The present paper proposed a meso–macro model describing the mechanical behaviour composite laminates of staking sequence [+θ/-θ]s under tensil loading. The behaviour of a layer is ex-pressed through elasticity coupled to damage. The elastic strain is due to the elasticity of the layer and can be modeled by using the classical laminate theory, and the laminate is considered as an orthotropic material. This means that no coupling effect between strain and curvature is considered. In the present work, the damage is associated to cracking of the matrix and parallel to the fibers and it being taken into account by the changes in the stiffness of the layers. The anisotropic damage is completely described by a single scalar variable and its evolution law is specified from the principle of maximum dissipation. The stress/strain relationship is investigated in plane stress loading.

Keywords: damage, behavior modeling, meso-macro model, composite laminate, membrane loading

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5127 An Implementation of Meshless Method for Modeling an Elastoplasticity Coupled to Damage

Authors: Sendi Zohra, Belhadjsalah Hedi, Labergere Carl, Saanouni Khemais


The modeling of mechanical problems including both material and geometric nonlinearities with Finite Element Method (FEM) remains challenging. Meshless methods offer special properties to get rid of well-known drawbacks of the FEM. The main objective of Meshless Methods is to eliminate the difficulty of meshing and remeshing the entire structure by simply insertion or deletion of nodes, and alleviate other problems associated with the FEM, such as element distortion, locking and others. In this study, a robust numerical implementation of an Element Free Galerkin Method for an elastoplastic coupled to damage problem is presented. Several results issued from the numerical simulations by a DynamicExplicit resolution scheme are analyzed and critically compared with Element Finite Method results. Finally, different numerical examples are carried out to demonstrate the efficiency of this method.

Keywords: damage, dynamic explicit, elastoplasticity, isotropic hardening, meshless

Procedia PDF Downloads 184
5126 Damage Detection in Beams Using Wavelet Analysis

Authors: Goutham Kumar Dogiparti, D. R. Seshu


In the present study, wavelet analysis was used for locating damage in simply supported and cantilever beams. Study was carried out varying different levels and locations of damage. In numerical method, ANSYS software was used for modal analysis of damaged and undamaged beams. The mode shapes obtained from numerical analysis is processed using MATLAB wavelet toolbox to locate damage. Effect of several parameters such as (damage level, location) on the natural frequencies and mode shapes were also studied. The results indicated the potential of wavelets in identifying the damage location.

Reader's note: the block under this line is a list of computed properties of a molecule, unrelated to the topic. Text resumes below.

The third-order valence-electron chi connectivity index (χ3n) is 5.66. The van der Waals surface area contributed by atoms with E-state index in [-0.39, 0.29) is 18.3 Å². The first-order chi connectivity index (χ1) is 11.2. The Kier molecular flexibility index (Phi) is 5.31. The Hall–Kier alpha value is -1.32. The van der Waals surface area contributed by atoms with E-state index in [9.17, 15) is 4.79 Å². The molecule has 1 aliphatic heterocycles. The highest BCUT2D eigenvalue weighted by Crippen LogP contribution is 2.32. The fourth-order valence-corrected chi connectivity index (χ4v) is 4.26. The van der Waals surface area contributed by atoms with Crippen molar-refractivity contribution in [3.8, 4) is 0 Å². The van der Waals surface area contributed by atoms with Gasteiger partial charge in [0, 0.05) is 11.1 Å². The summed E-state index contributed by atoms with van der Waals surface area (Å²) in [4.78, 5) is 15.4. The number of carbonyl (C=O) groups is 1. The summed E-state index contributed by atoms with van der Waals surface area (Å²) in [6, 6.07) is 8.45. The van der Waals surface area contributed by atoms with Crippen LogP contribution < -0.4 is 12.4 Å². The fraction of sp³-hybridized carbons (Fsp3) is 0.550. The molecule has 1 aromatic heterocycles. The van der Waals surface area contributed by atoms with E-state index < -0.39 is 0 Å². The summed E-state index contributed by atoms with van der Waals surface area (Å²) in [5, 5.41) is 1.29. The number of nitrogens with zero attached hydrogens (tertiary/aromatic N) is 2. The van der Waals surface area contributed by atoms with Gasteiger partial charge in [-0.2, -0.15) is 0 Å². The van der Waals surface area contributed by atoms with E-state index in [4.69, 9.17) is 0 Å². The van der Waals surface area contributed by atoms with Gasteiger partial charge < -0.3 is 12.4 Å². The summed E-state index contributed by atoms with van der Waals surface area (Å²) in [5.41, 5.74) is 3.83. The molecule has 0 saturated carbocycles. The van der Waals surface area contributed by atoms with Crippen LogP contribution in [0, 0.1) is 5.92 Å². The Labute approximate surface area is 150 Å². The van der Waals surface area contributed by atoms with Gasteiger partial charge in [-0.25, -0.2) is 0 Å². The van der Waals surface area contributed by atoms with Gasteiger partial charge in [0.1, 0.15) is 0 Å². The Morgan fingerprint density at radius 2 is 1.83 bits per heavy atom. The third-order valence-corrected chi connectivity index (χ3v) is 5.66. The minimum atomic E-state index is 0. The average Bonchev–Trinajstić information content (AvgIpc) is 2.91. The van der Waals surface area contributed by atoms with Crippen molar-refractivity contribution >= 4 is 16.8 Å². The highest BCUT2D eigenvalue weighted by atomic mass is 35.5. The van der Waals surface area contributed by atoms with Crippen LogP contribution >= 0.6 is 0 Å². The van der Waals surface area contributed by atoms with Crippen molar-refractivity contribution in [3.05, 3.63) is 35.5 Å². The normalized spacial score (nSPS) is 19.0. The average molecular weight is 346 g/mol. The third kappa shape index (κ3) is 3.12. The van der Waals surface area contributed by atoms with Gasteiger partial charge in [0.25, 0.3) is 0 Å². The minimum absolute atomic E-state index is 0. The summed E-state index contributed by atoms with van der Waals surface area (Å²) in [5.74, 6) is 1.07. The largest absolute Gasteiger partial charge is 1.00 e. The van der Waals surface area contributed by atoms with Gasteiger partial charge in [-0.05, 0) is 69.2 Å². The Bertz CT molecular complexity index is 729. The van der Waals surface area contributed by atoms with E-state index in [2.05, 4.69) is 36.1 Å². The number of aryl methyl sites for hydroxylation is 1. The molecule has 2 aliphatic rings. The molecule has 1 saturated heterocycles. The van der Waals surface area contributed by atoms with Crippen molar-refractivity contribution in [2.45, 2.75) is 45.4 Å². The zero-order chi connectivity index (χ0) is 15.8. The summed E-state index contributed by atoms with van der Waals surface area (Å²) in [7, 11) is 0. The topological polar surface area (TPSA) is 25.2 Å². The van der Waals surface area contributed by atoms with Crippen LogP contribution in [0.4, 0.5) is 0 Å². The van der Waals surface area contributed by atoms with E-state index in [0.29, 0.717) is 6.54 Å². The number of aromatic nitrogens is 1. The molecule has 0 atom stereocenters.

Keywords: damage, detection, beams, wavelets

Procedia PDF Downloads 245
5125 Thermomechanical Damage Modeling of F114 Carbon Steel

Authors: A. El Amri, M. El Yakhloufi Haddou, A. Khamlichi


The numerical simulation based on the Finite Element Method (FEM) is widely used in academic institutes and in the industry. It is a useful tool to predict many phenomena present in the classical manufacturing forming processes such as fracture. But, the results of such numerical model depend strongly on the parameters of the constitutive behavior model. The influences of thermal and mechanical loads cause damage. The temperature and strain rate dependent materials’ properties and their modelling are discussed. A Johnson-Cook Model of damage has been selected for the numerical simulations. Virtual software called the ABAQUS 6.11 is used for finite element analysis. This model was introduced in order to give information concerning crack initiation during thermal and mechanical loads.

Keywords: thermo-mechanical fatigue, failure, numerical simulation, fracture, damage

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5124 On the Homology Modeling, Structural Function Relationship and Binding Site Prediction of Human Alsin Protein

Authors: Y. Ruchi, A. Prerna, S. Deepshikha